In a way, the bridge – also known as the butt lift in a fine example of exercise lingo honesty – turns the tried-and-true squat on its head. Take your pick of either exercise and you'll shed a few calories and have a little fun as you tone and define your lower body. There's no reason you can't have your cake and eat it too – metaphorically speaking – by including both exercises in your lower-body regimen to really whip those hips into shape.
The classic bridge puts your upper body flat on the ground as you raise your hips high in the air, a move that wouldn't be out of place on one of your mom's spandex-heavy exercise tapes. Simple as the exercise looks, it puts the burn squarely on the abs, butt and hips, helping tone and define these all-important muscle groups. Bridges also engage the hamstrings and erector spinae, a muscle group that spans from the bottom of your neck to your tailbone, as secondary muscles.
Shaping with Squats
Few exercises tone up your lower body more than the classic squat. While the bridge – an isolation exercise – puts its laser-fine focus on the abs, butt and hips, squats work these muscles alongside the thighs, calves and shins. In short, this compound exercise has you covered if you're looking to define below the waistline. Like bridges, squats also engage the erector spinae, not to mention oft-neglected butt and leg muscles like the gluteus minimus, soleus and gastrocnemius.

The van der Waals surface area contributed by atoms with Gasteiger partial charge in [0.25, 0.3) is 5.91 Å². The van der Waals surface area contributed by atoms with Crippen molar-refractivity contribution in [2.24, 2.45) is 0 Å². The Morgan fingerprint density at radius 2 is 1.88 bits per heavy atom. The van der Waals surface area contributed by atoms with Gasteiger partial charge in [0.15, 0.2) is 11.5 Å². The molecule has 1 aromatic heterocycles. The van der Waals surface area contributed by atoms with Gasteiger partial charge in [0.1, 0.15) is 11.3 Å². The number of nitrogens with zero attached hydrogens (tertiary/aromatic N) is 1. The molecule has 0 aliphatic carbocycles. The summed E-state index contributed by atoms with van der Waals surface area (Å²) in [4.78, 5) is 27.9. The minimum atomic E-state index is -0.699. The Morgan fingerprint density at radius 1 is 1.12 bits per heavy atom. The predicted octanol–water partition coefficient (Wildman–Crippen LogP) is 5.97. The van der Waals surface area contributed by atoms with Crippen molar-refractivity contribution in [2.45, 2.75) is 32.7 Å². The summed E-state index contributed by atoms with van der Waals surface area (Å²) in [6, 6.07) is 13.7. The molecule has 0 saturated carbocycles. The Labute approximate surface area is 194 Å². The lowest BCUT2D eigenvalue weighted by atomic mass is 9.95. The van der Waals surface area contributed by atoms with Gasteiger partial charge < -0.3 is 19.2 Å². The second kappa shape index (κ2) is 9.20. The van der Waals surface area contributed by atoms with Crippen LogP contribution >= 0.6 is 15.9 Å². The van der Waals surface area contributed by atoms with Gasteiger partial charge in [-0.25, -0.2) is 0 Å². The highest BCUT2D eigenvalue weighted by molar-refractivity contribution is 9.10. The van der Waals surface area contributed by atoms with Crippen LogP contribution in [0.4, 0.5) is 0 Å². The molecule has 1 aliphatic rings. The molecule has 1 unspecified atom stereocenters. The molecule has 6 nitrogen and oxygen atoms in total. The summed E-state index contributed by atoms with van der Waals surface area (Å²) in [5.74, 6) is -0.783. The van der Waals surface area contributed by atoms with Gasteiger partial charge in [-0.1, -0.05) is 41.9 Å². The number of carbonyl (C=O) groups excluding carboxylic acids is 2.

Although one brings your butt to the ground and the other lifts it in the air, both bridges and squats act as calisthenic body-weight exercises, and to put it plainly, regular physical activity such as this comes with a whole host of benefits. Squats and bridges might not do it by themselves, but as part of a consistent exercise program, they help prevent common – and serious – issues such as heart disease and diabetes, boost your day-to-day energy, deepen your sleep and even reduce stress. Suffice to say, a toned lower body and a spike in energy can't hurt your sex life, either.
Exercises like squats and bridges won't burn as many calories as a 5K or laps in the pool, but doing body-weight workouts like these on a regular basis will help regulate your weight. Every calorie counts, and according to HealthStatus' calories burned calculator, 30 minutes of moderate calisthenic activity such as bridges or squats melts off a little more than 150 calories for a 150-pound woman. Bump up the intensity of your exercise to burn as many as 275 calories per half hour.
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